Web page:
Once they pass into the real world, Trevor and Diana find a potential candidate for an embodied Ares. That would be the German General Ludendorff. Ludendorff acts more like a movie Nazi—I know that’s the wrong war, but the movie seems to want you to mix your film knowledge of Nazis up with the evil Germans here—and his wicked insanity includes killing all German officers who are negotiating peace with Britain, inhaling a special gas that makes him super-powerful, and teaming up with the evil German scientist Doctor Maru. Maru’s nickname is “Doctor Poison” and she wears a mask that would make Hannibal Lector jealous. Together, Ludendorff and Maru want to wreck the agreed-upon armistice between Britain and Germany, so that Germany can win the war.

These Nazis… um, excuse me, WWI-era Germans… are trying to launch the deadly poisonous gas at the Western Front, which would kill all German and British soldiers and nearby civilians. So, Diana and Trevor have a conundrum: stop Ludendorff himself, or stop the manufacturing of the poison gas.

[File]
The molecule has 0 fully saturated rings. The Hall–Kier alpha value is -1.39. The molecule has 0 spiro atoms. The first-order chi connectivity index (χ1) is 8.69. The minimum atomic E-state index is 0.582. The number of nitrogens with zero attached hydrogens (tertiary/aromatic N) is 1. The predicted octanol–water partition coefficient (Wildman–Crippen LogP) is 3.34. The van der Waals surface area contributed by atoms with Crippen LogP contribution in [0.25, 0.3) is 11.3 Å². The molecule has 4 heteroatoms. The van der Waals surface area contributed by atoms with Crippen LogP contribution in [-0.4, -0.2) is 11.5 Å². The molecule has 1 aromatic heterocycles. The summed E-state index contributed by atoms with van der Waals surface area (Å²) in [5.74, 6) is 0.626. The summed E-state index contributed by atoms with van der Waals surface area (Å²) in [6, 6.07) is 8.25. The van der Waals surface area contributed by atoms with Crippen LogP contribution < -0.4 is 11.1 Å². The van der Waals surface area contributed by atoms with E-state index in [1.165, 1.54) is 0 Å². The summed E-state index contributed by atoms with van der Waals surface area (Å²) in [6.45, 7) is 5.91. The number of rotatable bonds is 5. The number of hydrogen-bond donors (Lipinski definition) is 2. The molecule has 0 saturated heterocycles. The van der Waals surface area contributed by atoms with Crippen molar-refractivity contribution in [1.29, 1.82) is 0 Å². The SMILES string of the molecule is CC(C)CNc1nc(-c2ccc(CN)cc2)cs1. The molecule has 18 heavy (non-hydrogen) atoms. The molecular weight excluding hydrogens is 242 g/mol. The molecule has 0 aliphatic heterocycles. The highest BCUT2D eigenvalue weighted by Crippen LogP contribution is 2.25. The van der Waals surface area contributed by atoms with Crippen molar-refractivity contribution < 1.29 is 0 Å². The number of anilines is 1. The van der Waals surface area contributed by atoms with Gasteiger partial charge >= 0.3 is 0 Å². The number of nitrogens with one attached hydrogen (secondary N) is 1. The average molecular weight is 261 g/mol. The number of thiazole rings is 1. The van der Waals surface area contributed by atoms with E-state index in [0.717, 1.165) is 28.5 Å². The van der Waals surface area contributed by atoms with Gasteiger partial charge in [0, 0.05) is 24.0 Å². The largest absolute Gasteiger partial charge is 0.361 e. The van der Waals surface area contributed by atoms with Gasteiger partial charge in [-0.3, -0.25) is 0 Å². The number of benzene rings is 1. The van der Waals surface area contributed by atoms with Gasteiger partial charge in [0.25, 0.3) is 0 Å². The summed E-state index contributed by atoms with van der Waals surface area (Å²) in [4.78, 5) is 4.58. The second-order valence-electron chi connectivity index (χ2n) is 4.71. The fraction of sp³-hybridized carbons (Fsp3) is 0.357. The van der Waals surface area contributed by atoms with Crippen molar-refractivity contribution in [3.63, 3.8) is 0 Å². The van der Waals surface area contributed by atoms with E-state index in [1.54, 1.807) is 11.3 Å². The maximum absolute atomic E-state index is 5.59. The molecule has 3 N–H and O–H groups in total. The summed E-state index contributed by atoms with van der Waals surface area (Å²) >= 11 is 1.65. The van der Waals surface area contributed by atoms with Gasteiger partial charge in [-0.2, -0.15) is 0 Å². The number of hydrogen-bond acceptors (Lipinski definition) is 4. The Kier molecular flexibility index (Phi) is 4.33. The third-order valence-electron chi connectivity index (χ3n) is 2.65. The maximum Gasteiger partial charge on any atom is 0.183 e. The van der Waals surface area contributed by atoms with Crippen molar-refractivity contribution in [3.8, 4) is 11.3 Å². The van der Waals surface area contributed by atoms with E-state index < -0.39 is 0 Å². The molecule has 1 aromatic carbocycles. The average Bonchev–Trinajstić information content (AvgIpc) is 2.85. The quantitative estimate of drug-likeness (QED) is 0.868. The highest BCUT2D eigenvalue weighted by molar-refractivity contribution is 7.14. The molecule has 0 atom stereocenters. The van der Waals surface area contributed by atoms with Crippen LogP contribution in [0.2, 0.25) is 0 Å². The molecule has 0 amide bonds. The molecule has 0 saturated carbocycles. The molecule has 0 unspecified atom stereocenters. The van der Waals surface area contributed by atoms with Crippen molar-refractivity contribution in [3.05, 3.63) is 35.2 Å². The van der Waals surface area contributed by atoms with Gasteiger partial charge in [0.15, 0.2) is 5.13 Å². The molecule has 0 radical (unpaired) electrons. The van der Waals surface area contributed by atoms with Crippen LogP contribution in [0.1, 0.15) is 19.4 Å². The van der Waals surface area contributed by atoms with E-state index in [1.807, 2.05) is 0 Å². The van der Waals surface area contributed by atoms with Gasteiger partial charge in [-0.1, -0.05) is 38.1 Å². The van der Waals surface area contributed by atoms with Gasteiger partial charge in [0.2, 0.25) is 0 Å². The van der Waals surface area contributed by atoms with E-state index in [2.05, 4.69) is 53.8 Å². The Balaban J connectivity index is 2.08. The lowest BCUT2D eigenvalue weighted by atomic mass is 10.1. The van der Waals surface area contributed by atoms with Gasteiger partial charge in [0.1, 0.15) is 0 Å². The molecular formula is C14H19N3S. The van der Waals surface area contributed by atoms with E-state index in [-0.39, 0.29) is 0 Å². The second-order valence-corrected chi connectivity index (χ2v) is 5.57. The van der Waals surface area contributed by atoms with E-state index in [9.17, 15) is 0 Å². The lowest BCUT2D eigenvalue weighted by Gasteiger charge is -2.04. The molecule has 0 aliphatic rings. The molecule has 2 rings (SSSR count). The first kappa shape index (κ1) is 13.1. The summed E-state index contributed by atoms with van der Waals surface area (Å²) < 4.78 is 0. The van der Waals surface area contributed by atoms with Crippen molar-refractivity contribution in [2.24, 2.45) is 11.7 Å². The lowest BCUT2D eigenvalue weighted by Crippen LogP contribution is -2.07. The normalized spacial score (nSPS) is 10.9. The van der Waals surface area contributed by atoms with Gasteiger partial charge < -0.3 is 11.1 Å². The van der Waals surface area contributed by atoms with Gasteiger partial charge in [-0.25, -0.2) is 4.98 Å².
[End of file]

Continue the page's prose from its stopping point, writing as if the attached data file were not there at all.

Here is where Diana believes that she can save the world. Maybe if Ludendorff, who might be Ares, is killed with the Godkiller, the war will end instantly. Or maybe, as Trevor thinks, getting rid of Ludendorff is irrelevant because wars are more about espionage, military-industrial complexes, and thousands of ordinary soldiers just following orders to destroy stuff and kill the enemy. In other words, who should we blame for war: the figurehead, or the millions of people who enable that figurehead? Diana will find out.

The movie’s discussion about the potential for evil in all humans, not just supervillains, is a welcome choice, especially when coupled with the Wonder-Woman aesthetic. While she comes from an island surrounded by clear blue sea, the majority of the film features grimy blacks and browns. Diana stands out in them, especially in her red-blue-gold costume, but the more she moves through the world of humans, the more she understands that she cannot colorize it, at least not much of it at any one time. Even her brilliant golden lasso, which forces those it captures to tell the truth, only illuminates a tiny slice of a dark world.